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NHS funding boost to support new mothers’ mental health

£23m for perinatal mental health community services

Jo Carlowe

Wednesday, 07 February 2018

The NHS has confirmed a funding boost to help pregnant women and new mothers who are experiencing mental health problems.

A total of £23 million is to be made available through the wave two fund this year and from 2019/20 funding for specialist perinatal mental health community services will be allocated through clinical commissioning group (CCG) baseline budgets.

The purpose of the fund is to develop specialist perinatal mental health community services, and increase the availability of high quality interventions and support for women, their babies and families. In common with round one, wave two focuses on expanding existing specialist community teams into a wider geography or resourcing new teams to meet the needs of the population more comprehensively.

The scheme will enable more women to get specialist mental health care, in person and through online consultations including over Skype, during the early stages of motherhood, supported by a total of £365 million, by 2021.

NHS England states that perinatal mental ill health affects up to 20% of women during pregnancy and in their first year after giving birth.

As well as being crucial to new mothers, newborns and their families, perinatal services, alongside other treatments for common mental illnesses like depression and anxiety, can play an important role in ensuring mental health is integrated into overall healthcare at the earliest possible stage of life.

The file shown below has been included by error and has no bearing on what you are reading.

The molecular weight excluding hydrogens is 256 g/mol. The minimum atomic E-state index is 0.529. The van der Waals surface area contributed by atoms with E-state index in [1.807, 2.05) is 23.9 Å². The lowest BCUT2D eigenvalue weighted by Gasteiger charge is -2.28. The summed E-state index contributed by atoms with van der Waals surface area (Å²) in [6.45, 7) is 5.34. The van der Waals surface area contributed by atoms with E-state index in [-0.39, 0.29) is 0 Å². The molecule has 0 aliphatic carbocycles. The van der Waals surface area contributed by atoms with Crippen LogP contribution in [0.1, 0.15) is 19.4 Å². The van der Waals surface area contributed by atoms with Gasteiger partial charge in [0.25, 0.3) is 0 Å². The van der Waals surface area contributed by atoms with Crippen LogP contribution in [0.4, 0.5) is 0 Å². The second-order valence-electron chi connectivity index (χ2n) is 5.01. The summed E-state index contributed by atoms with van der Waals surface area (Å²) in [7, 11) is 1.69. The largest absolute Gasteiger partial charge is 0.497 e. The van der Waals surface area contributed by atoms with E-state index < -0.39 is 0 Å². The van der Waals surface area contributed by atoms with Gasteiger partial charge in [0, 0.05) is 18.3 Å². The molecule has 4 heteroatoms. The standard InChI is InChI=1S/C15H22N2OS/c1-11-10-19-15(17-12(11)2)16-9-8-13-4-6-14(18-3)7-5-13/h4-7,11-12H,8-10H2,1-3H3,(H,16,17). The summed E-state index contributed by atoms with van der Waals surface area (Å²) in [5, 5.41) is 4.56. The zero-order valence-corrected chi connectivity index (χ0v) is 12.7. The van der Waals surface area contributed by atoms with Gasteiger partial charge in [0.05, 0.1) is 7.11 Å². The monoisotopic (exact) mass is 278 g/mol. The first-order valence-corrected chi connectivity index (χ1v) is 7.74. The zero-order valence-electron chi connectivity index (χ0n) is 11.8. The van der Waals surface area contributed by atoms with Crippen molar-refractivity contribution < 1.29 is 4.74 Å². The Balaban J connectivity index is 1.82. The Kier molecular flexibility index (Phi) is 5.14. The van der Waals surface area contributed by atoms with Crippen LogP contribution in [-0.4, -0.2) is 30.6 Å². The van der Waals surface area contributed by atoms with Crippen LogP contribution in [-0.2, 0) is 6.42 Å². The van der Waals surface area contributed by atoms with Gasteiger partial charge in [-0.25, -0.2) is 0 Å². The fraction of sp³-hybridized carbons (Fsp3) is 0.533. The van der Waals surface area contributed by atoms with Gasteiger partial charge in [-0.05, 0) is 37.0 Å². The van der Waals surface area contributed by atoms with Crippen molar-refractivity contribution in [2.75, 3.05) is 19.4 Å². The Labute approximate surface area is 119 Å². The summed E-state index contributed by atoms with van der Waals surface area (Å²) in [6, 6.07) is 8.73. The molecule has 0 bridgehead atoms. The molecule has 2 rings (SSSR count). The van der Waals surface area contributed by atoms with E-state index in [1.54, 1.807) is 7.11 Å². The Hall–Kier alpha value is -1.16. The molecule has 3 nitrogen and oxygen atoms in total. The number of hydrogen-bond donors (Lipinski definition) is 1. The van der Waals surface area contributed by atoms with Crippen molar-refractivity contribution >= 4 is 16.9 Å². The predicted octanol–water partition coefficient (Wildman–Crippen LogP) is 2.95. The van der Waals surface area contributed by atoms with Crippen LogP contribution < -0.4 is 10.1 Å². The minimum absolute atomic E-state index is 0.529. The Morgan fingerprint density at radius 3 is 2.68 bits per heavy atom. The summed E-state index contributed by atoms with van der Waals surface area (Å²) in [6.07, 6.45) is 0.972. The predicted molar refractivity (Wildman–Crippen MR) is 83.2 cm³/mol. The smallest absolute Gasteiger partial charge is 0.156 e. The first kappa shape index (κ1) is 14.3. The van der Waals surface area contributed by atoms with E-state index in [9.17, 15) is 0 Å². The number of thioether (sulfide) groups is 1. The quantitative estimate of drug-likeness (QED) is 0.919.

The new funding for community perinatal services follows additional spending since 2016 of £40 million. The development of community services is part of an overall package of increasing access to perinatal care, which includes four new mother and baby units and the recruitment of over 200 specialist staff, including 21 consultant psychiatrists and more than 100 nurses and therapists.

Claire Murdoch, director of mental health for NHS England, said: “With so many new mothers having the joy of motherhood interrupted by mental ill health, improving care, investment and focus on this issue, is crucial.

“Falling pregnant and becoming a mother is a hugely emotional experience, so having expert support available, including working with people’s partners as well as their wider family and social networks, to help manage the upheaval, means that women who are experiencing mental health issues don’t have to suffer and struggle alone.

“Improving community access to mental health care is the cornerstone of NHS plans to improve services, and the £60 million investment in perinatal mental health will mean women and their families get targeted, specialised support at one of the most important periods of life.”

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